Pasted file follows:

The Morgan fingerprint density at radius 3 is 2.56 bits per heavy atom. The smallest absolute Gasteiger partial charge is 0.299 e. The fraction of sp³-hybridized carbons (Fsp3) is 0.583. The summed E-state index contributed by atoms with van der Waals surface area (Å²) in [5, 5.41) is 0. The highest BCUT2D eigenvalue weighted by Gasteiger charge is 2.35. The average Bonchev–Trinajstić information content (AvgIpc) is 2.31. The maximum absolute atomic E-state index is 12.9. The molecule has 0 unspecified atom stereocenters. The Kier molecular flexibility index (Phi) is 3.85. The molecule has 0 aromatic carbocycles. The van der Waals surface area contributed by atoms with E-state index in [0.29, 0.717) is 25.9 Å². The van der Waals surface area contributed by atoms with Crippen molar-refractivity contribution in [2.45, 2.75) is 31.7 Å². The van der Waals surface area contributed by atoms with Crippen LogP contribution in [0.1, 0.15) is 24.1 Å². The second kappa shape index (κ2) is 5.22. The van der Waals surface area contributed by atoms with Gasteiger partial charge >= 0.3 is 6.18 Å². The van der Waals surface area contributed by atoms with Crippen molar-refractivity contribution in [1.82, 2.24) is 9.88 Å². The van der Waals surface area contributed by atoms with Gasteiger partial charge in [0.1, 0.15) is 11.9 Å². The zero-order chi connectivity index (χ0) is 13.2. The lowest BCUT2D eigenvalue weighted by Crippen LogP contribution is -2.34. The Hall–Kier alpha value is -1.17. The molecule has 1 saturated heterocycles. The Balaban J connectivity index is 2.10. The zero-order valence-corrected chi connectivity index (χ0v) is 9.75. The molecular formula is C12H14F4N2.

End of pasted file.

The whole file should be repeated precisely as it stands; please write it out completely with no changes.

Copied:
The Morgan fingerprint density at radius 3 is 2.56 bits per heavy atom. The smallest absolute Gasteiger partial charge is 0.299 e. The fraction of sp³-hybridized carbons (Fsp3) is 0.583. The summed E-state index contributed by atoms with van der Waals surface area (Å²) in [5, 5.41) is 0. The highest BCUT2D eigenvalue weighted by Gasteiger charge is 2.35. The average Bonchev–Trinajstić information content (AvgIpc) is 2.31. The maximum absolute atomic E-state index is 12.9. The molecule has 0 unspecified atom stereocenters. The Kier molecular flexibility index (Phi) is 3.85. The molecule has 0 aromatic carbocycles. The van der Waals surface area contributed by atoms with E-state index in [0.29, 0.717) is 25.9 Å². The van der Waals surface area contributed by atoms with Crippen molar-refractivity contribution in [2.45, 2.75) is 31.7 Å². The van der Waals surface area contributed by atoms with Crippen LogP contribution in [0.1, 0.15) is 24.1 Å². The second kappa shape index (κ2) is 5.22. The van der Waals surface area contributed by atoms with Gasteiger partial charge >= 0.3 is 6.18 Å². The van der Waals surface area contributed by atoms with Crippen molar-refractivity contribution in [1.82, 2.24) is 9.88 Å². The van der Waals surface area contributed by atoms with Gasteiger partial charge in [0.1, 0.15) is 11.9 Å². The zero-order chi connectivity index (χ0) is 13.2. The lowest BCUT2D eigenvalue weighted by Crippen LogP contribution is -2.34. The Hall–Kier alpha value is -1.17. The molecule has 1 saturated heterocycles. The Balaban J connectivity index is 2.10. The zero-order valence-corrected chi connectivity index (χ0v) is 9.75. The molecular formula is C12H14F4N2.